# The basics of transformers. (part 5)

Precise lead or terminal designation is very important. There are specific parameters affected by terminal markings and coil relationships, and how we actually terminate winding leads.Additive and subtractive voltageIn Fig. 1, we see a graphic representation of a single-phase transformer with primary and secondary windings. Note that the primary terminations are designated "H1" and "H2," and the secondaries

Precise lead or terminal designation is very important. There are specific parameters affected by terminal markings and coil relationships, and how we actually terminate winding leads.

Additive and subtractive voltage

In Fig. 1, we see a graphic representation of a single-phase transformer with primary and secondary windings. Note that the primary terminations are designated "H1" and "H2," and the secondaries are designated "X1" and "X2." These designations are common in the industry and well recognized. The numbers "1" and "2" indicate voltage polarization.

Looking closely, we notice that "H1" and "X1" mark the starts (noted by the letter "S") of the primary and secondary windings, respectively, and that "H2" and "X2" mark their finishes (noted by the letter "F"), respectively.

Additive voltage. If Termination X1 is connected to Termination H2, the primary and secondary winding voltages add together. Thus, the total voltage between X1 and H2 is 600V (480V plus 120V). As we can see, this connection produces the same voltage as if there were only one winding, but with the same number of turns as the primary winding plus the secondary winding. All we did was connect the start of one winding to the finish of the other.

Notice that in Fig. 1, both coils are wound in the same direction. This arrangement of coils and terminations is called additive voltage.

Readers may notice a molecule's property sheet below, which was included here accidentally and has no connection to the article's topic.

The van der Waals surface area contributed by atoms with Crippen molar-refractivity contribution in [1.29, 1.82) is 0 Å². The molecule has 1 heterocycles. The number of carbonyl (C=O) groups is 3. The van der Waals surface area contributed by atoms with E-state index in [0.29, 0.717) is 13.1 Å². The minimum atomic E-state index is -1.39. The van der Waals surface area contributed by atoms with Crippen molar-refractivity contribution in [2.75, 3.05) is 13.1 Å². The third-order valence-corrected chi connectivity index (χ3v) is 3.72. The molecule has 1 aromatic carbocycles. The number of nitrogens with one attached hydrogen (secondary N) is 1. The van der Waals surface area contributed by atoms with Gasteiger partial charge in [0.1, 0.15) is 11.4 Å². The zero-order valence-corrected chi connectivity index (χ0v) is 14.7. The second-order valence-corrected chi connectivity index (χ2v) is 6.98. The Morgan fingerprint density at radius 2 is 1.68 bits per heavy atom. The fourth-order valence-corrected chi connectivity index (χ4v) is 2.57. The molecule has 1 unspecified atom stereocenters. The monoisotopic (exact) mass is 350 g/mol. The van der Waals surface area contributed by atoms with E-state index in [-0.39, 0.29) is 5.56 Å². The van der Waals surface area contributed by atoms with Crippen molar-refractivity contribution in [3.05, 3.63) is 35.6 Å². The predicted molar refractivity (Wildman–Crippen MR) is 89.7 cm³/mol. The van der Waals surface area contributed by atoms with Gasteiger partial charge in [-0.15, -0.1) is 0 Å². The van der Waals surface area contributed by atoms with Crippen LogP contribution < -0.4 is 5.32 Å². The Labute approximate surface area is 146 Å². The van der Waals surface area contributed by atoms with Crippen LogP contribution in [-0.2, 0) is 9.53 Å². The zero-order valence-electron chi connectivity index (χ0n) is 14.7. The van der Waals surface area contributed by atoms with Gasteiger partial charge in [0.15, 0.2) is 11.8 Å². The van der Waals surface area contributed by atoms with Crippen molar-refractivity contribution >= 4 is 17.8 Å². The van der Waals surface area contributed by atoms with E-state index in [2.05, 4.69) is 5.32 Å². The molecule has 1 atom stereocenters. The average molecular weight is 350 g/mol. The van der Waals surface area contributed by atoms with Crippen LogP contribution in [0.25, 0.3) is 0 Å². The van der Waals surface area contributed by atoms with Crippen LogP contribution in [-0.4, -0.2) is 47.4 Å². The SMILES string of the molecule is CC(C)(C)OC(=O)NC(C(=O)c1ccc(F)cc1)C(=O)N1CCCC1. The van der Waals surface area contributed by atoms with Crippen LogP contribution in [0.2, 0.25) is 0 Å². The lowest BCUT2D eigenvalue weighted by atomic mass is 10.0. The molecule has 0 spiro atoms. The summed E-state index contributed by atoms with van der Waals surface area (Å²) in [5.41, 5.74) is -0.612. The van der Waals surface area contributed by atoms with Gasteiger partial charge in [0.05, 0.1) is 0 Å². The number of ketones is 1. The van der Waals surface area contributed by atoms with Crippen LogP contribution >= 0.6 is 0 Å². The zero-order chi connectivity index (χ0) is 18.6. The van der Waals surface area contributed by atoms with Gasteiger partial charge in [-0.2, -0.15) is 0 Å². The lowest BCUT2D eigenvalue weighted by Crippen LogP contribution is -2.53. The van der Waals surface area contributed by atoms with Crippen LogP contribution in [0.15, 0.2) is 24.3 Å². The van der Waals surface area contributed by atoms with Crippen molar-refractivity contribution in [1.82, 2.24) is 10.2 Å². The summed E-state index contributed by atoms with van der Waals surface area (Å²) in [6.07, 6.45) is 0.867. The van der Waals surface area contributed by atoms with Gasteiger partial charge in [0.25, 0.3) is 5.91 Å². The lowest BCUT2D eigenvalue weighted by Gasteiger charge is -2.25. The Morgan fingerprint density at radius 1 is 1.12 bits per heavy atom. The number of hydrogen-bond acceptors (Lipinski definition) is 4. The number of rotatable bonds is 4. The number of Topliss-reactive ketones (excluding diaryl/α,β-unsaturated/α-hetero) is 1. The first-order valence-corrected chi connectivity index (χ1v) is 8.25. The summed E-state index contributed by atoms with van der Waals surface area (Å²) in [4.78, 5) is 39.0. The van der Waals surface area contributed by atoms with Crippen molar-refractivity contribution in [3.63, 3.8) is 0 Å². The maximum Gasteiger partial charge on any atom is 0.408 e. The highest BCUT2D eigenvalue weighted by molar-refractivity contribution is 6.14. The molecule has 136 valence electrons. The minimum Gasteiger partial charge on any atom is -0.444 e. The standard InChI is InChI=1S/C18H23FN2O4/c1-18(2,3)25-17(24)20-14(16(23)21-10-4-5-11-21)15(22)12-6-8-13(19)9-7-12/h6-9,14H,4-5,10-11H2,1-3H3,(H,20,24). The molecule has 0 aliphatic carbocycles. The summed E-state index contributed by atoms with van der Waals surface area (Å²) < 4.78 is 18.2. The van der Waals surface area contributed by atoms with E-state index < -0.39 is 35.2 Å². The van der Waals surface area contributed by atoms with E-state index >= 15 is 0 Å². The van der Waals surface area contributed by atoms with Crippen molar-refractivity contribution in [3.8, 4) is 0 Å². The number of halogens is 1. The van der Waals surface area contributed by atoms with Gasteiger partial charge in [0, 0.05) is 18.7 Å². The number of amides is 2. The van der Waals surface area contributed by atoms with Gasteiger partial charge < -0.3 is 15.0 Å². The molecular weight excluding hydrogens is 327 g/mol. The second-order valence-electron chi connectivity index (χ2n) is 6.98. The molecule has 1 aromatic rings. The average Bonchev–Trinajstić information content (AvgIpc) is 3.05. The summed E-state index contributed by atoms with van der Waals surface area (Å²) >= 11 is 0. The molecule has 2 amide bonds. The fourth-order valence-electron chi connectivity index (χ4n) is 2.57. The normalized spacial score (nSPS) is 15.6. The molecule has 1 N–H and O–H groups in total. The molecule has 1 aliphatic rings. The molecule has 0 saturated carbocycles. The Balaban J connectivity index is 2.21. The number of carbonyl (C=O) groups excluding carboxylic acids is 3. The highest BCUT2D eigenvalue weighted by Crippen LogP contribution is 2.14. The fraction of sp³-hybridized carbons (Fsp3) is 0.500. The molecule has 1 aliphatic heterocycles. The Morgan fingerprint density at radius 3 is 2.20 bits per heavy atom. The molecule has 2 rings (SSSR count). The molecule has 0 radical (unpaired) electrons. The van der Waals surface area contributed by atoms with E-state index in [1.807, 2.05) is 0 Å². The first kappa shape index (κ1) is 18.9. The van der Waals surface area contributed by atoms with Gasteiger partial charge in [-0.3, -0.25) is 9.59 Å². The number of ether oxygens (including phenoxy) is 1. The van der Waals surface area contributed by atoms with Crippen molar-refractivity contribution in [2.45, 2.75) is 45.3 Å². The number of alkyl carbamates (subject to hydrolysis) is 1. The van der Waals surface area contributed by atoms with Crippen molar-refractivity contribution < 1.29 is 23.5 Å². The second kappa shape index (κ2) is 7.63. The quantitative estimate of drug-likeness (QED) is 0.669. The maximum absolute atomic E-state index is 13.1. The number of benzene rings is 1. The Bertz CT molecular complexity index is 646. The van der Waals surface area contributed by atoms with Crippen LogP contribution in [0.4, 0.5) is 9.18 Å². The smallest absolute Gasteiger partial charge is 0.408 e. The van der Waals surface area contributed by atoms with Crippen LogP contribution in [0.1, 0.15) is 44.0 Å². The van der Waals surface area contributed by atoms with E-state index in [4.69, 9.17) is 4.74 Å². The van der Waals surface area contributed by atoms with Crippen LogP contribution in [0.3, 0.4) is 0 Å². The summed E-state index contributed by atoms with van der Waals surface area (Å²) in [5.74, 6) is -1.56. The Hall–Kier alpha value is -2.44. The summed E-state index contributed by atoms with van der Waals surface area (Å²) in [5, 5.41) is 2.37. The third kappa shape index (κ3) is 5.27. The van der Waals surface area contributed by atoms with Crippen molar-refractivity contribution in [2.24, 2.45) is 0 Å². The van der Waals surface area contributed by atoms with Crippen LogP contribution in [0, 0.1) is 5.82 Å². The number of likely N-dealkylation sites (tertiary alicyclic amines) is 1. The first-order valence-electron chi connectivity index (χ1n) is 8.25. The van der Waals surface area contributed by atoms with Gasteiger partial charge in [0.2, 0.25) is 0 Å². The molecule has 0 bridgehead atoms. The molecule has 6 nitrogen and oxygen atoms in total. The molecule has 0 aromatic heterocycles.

Subtractive voltage. Suppose the coils of our transformer are wound in opposite directions or one set of markers are reversed, and we make the same connection (X1 to H2). What would happen then? Looking at Fig. 2, we see just that scenario: the secondary coil is wound in the reverse direction as that shown in Fig. 1. Now, the voltage between H1 and X2 is 360V (480V minus 120V). The Fig. 2 transformer has a subtractive voltage.

Coil terminations

Transformer coil terminations are usually done with the coil end anchored on the surface of the coil itself to form a terminal, connected to a piece of insulated cable called a lead, or attached to terminals on a terminal board.

On smaller AWG-sized leads, color coding is used. On larger-sized leads, wire markers are used. With leads connected to terminal boards, the terminals themselves may be stamped for identification, or some form of ID may be placed adjacent to the terminal.

Multiple coil transformers

In Fig. 3, we see a single-phase transformer having multiple primary and secondary windings. In fact, both the primary and secondary have two coils, in what is called a series multiple arrangement. If we connect H2 to H3, H4 to X1, and X2 to X3, we end up with one winding having a voltage equal to the total of each separate winding voltage.

Suppose we connect X1 to X4; what would happen? Well, the voltage between X2 and X3 would be zero, since the coils are connected in opposition to one another. This is called bucking.

Let's do a sample problem to see how all of the above applies.

Sample problem

Suppose our Fig. 3 transformer has a 240/480V primary and a 120/240V secondary. If we connect the primary windings in series, the secondary windings in parallel, and H4 to X4, what is the maximum voltage that can be applied between H1 and X1: a) 240V, b) 360V, c) 480V, or d)600V?

Because the primary windings are connected in series, the primary voltage is 480V (twice 240v), and because the secondary windings are connected in parallel, the secondary voltage is 120V. With the above in mind, our answer really depends on whether the 120V section aids or bucks the 480V. Remember how we connected H4 and X4 together? Because these two leads are the winding finishes, the resultant voltage is the same as if 120V worth of turns were subtracted from the 480V winding. Thus, the correct answer is 360V.

Actually, the connecting configuration stated in our problem is the hard way to get a 360V input transformer since, in effect, you're wasting the 120V secondary as well as 120V of the primary. A better way would be to connect the primary in parallel for 240V. Then, if the H2, H4 primary leads are connected to the X1, X3 secondary leads, the voltages will add to 360V (240V plus 120V). The 360V input lines will be connected to H1, H3 and X2, X4. Such a connection can be used as an autotransformer to transform 360V to 120V or 240V.

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